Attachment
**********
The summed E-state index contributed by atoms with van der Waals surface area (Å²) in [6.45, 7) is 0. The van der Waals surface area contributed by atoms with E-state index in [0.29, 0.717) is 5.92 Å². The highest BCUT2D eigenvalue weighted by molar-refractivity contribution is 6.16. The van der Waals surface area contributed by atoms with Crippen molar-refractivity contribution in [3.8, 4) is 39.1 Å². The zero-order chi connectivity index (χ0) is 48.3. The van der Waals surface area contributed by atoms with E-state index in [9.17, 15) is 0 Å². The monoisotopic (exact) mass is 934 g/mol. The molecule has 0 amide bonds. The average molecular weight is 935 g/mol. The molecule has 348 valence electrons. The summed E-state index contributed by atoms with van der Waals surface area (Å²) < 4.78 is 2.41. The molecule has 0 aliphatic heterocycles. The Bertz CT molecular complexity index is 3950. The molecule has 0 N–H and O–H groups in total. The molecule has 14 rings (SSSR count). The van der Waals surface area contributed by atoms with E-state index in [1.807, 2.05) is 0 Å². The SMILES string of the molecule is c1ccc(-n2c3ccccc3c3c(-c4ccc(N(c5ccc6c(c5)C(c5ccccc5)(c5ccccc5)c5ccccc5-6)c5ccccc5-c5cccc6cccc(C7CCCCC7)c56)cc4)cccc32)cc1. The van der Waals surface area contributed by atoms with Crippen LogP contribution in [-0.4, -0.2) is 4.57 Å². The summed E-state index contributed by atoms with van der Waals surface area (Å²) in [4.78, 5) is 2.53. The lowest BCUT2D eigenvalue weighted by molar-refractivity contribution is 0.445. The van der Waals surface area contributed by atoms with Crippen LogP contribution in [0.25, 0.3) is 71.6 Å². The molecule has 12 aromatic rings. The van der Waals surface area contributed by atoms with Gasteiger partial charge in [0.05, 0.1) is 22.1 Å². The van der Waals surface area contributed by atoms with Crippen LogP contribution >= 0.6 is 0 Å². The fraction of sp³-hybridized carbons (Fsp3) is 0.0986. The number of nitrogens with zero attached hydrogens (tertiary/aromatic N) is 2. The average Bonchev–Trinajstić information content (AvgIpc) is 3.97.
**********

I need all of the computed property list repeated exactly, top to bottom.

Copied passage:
The summed E-state index contributed by atoms with van der Waals surface area (Å²) in [6.45, 7) is 0. The van der Waals surface area contributed by atoms with E-state index in [0.29, 0.717) is 5.92 Å². The highest BCUT2D eigenvalue weighted by molar-refractivity contribution is 6.16. The van der Waals surface area contributed by atoms with Crippen molar-refractivity contribution in [3.8, 4) is 39.1 Å². The zero-order chi connectivity index (χ0) is 48.3. The van der Waals surface area contributed by atoms with E-state index in [9.17, 15) is 0 Å². The monoisotopic (exact) mass is 934 g/mol. The molecule has 0 amide bonds. The average molecular weight is 935 g/mol. The molecule has 348 valence electrons. The summed E-state index contributed by atoms with van der Waals surface area (Å²) < 4.78 is 2.41. The molecule has 0 aliphatic heterocycles. The Bertz CT molecular complexity index is 3950. The molecule has 0 N–H and O–H groups in total. The molecule has 14 rings (SSSR count). The van der Waals surface area contributed by atoms with E-state index in [1.807, 2.05) is 0 Å². The SMILES string of the molecule is c1ccc(-n2c3ccccc3c3c(-c4ccc(N(c5ccc6c(c5)C(c5ccccc5)(c5ccccc5)c5ccccc5-6)c5ccccc5-c5cccc6cccc(C7CCCCC7)c56)cc4)cccc32)cc1. The van der Waals surface area contributed by atoms with Crippen LogP contribution in [-0.4, -0.2) is 4.57 Å². The summed E-state index contributed by atoms with van der Waals surface area (Å²) in [4.78, 5) is 2.53. The lowest BCUT2D eigenvalue weighted by molar-refractivity contribution is 0.445. The van der Waals surface area contributed by atoms with Crippen LogP contribution in [0.25, 0.3) is 71.6 Å². The molecule has 12 aromatic rings. The van der Waals surface area contributed by atoms with Gasteiger partial charge in [0.05, 0.1) is 22.1 Å². The van der Waals surface area contributed by atoms with Crippen LogP contribution >= 0.6 is 0 Å². The fraction of sp³-hybridized carbons (Fsp3) is 0.0986. The number of nitrogens with zero attached hydrogens (tertiary/aromatic N) is 2. The average Bonchev–Trinajstić information content (AvgIpc) is 3.97.